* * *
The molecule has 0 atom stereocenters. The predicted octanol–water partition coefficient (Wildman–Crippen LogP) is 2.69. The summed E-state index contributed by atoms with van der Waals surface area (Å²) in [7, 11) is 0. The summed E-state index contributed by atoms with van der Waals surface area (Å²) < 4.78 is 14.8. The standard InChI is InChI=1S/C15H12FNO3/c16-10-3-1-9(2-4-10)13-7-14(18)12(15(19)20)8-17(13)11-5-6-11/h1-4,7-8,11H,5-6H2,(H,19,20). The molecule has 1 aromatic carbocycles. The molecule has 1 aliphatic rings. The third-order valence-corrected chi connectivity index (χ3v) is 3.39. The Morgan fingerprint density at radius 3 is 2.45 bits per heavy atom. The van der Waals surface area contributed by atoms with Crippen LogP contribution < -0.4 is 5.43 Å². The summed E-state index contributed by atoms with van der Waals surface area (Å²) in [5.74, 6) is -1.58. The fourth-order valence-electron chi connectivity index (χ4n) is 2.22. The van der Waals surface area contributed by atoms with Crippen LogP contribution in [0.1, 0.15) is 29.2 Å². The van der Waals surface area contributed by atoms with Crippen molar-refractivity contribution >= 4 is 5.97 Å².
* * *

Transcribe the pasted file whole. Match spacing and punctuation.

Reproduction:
The molecule has 0 atom stereocenters. The predicted octanol–water partition coefficient (Wildman–Crippen LogP) is 2.69. The summed E-state index contributed by atoms with van der Waals surface area (Å²) in [7, 11) is 0. The summed E-state index contributed by atoms with van der Waals surface area (Å²) < 4.78 is 14.8. The standard InChI is InChI=1S/C15H12FNO3/c16-10-3-1-9(2-4-10)13-7-14(18)12(15(19)20)8-17(13)11-5-6-11/h1-4,7-8,11H,5-6H2,(H,19,20). The molecule has 1 aromatic carbocycles. The molecule has 1 aliphatic rings. The third-order valence-corrected chi connectivity index (χ3v) is 3.39. The Morgan fingerprint density at radius 3 is 2.45 bits per heavy atom. The van der Waals surface area contributed by atoms with Crippen LogP contribution < -0.4 is 5.43 Å². The summed E-state index contributed by atoms with van der Waals surface area (Å²) in [5.74, 6) is -1.58. The fourth-order valence-electron chi connectivity index (χ4n) is 2.22. The van der Waals surface area contributed by atoms with Crippen LogP contribution in [0.1, 0.15) is 29.2 Å². The van der Waals surface area contributed by atoms with Crippen molar-refractivity contribution >= 4 is 5.97 Å².